A Covid-19 patient whose twins were delivered while she was in an induced coma said she struggled to believe they were hers.
Perpetual Uke, a rheumatology consultant at Birmingham City Hospital, began to feel unwell in late March.
She was later admitted to a critical care unit, placed on a ventilator and put in an induced coma to help her recover.
Her babies were delivered by caesarean section at 26 weeks on 10 April.
Sochika Palmer weighed just 770g (27oz) while her brother, Osinachi Pascal, weighed 850g (30oz).
Dr Uke remained in her coma for another 16 days.
"It was really terrifying... every passing day I was hoping my wife was not among those who are dead," Dr Uke's husband Matthew said.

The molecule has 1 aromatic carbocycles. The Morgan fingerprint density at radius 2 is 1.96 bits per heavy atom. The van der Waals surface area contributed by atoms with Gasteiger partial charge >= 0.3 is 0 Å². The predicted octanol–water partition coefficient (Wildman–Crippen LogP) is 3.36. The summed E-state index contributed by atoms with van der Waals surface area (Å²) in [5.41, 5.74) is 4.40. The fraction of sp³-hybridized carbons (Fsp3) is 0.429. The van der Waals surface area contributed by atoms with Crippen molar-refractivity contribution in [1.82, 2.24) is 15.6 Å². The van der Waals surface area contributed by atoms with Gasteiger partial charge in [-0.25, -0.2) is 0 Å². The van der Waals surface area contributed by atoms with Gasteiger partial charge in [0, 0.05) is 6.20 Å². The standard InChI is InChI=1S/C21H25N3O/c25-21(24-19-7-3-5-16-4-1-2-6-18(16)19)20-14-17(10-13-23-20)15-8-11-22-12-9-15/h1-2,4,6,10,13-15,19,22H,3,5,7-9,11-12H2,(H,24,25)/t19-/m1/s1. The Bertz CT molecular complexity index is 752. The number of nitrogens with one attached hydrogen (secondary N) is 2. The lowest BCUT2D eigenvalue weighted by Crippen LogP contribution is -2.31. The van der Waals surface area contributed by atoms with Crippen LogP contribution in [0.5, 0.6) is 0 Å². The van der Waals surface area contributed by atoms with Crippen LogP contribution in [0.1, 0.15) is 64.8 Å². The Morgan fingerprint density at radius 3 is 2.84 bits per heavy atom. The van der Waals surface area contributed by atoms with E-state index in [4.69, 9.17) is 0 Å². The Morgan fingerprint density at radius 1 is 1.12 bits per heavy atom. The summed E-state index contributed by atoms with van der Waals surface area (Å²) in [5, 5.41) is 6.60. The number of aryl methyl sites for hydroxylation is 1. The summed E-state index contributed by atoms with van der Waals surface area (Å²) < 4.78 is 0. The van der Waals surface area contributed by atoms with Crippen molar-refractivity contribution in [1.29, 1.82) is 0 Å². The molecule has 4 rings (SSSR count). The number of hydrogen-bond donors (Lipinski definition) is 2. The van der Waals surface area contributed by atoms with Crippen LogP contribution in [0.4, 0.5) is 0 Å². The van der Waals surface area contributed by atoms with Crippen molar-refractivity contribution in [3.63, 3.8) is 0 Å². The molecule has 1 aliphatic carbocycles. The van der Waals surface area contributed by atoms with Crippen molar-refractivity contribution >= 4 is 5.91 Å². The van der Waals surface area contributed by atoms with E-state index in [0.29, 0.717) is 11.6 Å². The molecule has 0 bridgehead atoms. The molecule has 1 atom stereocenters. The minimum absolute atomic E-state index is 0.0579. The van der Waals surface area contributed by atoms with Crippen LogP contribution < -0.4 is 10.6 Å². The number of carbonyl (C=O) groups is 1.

"We are a team, the idea she might not be there was really difficult to accept."
When Dr Uke regained consciousness, it was the result the family had prayed for, but she said she was suffering "ICU delirium" and was "so confused".
The mother-of-four said waking up two weeks after the delivery "was unbelievable" and although hospital staff said the twins were hers, she "didn't believe" it.
"When they showed me the pictures, they were so tiny, they didn't look like human beings, I couldn't believe they were mine," she said.
The twins were discharged after spending 116 days in hospital and are "getting better as the days go by," Dr Uke said.
"I had never wanted them to go through this difficult path at the start of their lives. They couldn't see their mum for two weeks, which obviously made me very sad but, importantly, things had progressed well."